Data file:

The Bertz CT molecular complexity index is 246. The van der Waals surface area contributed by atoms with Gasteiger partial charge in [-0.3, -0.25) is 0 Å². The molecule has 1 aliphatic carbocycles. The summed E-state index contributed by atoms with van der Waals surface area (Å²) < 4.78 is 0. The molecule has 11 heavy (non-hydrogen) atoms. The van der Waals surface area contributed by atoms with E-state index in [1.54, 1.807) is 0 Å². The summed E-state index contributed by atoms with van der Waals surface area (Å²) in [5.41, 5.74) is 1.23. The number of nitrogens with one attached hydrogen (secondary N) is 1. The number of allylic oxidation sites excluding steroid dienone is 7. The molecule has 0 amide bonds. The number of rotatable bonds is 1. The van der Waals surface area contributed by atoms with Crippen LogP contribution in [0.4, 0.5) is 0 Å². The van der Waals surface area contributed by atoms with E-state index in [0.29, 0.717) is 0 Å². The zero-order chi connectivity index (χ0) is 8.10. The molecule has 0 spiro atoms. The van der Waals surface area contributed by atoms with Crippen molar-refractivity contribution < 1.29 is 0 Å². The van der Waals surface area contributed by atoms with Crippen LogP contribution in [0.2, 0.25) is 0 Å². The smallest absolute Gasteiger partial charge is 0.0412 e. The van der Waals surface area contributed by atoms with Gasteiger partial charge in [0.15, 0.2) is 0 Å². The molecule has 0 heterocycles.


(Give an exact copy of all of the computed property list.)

The Bertz CT molecular complexity index is 246. The van der Waals surface area contributed by atoms with Gasteiger partial charge in [-0.3, -0.25) is 0 Å². The molecule has 1 aliphatic carbocycles. The summed E-state index contributed by atoms with van der Waals surface area (Å²) < 4.78 is 0. The molecule has 11 heavy (non-hydrogen) atoms. The van der Waals surface area contributed by atoms with E-state index in [1.54, 1.807) is 0 Å². The summed E-state index contributed by atoms with van der Waals surface area (Å²) in [5.41, 5.74) is 1.23. The number of nitrogens with one attached hydrogen (secondary N) is 1. The number of allylic oxidation sites excluding steroid dienone is 7. The molecule has 0 amide bonds. The number of rotatable bonds is 1. The van der Waals surface area contributed by atoms with Crippen LogP contribution in [0.4, 0.5) is 0 Å². The van der Waals surface area contributed by atoms with E-state index in [0.29, 0.717) is 0 Å². The zero-order chi connectivity index (χ0) is 8.10. The molecule has 0 spiro atoms. The van der Waals surface area contributed by atoms with Crippen molar-refractivity contribution < 1.29 is 0 Å². The van der Waals surface area contributed by atoms with Crippen LogP contribution in [0.2, 0.25) is 0 Å². The smallest absolute Gasteiger partial charge is 0.0412 e. The van der Waals surface area contributed by atoms with Gasteiger partial charge in [0.15, 0.2) is 0 Å². The molecule has 0 heterocycles.